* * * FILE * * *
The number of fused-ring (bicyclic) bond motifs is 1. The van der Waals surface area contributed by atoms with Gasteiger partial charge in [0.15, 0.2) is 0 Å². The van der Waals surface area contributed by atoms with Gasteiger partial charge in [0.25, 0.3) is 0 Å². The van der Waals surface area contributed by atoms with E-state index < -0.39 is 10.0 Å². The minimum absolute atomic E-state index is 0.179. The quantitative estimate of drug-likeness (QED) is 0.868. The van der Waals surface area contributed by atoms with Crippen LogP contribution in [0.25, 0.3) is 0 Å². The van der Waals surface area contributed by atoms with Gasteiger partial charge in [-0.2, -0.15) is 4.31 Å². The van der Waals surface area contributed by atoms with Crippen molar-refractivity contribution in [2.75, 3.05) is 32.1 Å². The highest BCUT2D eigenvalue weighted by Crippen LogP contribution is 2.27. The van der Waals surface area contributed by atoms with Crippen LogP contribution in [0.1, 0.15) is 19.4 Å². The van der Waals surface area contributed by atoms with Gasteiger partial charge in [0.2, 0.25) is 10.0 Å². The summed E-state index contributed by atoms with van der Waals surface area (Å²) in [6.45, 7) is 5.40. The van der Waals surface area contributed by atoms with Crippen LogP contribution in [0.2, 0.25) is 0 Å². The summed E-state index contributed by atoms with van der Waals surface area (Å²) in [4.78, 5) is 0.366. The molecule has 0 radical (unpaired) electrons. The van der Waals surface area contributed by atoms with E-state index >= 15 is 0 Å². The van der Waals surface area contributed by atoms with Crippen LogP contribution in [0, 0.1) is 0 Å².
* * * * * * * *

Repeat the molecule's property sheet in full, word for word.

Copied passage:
The number of fused-ring (bicyclic) bond motifs is 1. The van der Waals surface area contributed by atoms with Gasteiger partial charge in [0.15, 0.2) is 0 Å². The van der Waals surface area contributed by atoms with Gasteiger partial charge in [0.25, 0.3) is 0 Å². The van der Waals surface area contributed by atoms with E-state index < -0.39 is 10.0 Å². The minimum absolute atomic E-state index is 0.179. The quantitative estimate of drug-likeness (QED) is 0.868. The van der Waals surface area contributed by atoms with Crippen LogP contribution in [0.25, 0.3) is 0 Å². The van der Waals surface area contributed by atoms with Gasteiger partial charge in [-0.2, -0.15) is 4.31 Å². The van der Waals surface area contributed by atoms with Crippen molar-refractivity contribution in [2.75, 3.05) is 32.1 Å². The highest BCUT2D eigenvalue weighted by Crippen LogP contribution is 2.27. The van der Waals surface area contributed by atoms with Crippen LogP contribution in [0.1, 0.15) is 19.4 Å². The van der Waals surface area contributed by atoms with Gasteiger partial charge in [0.2, 0.25) is 10.0 Å². The summed E-state index contributed by atoms with van der Waals surface area (Å²) in [6.45, 7) is 5.40. The van der Waals surface area contributed by atoms with Crippen LogP contribution in [0.2, 0.25) is 0 Å². The summed E-state index contributed by atoms with van der Waals surface area (Å²) in [4.78, 5) is 0.366. The molecule has 0 radical (unpaired) electrons. The van der Waals surface area contributed by atoms with E-state index >= 15 is 0 Å². The van der Waals surface area contributed by atoms with Crippen LogP contribution in [0, 0.1) is 0 Å².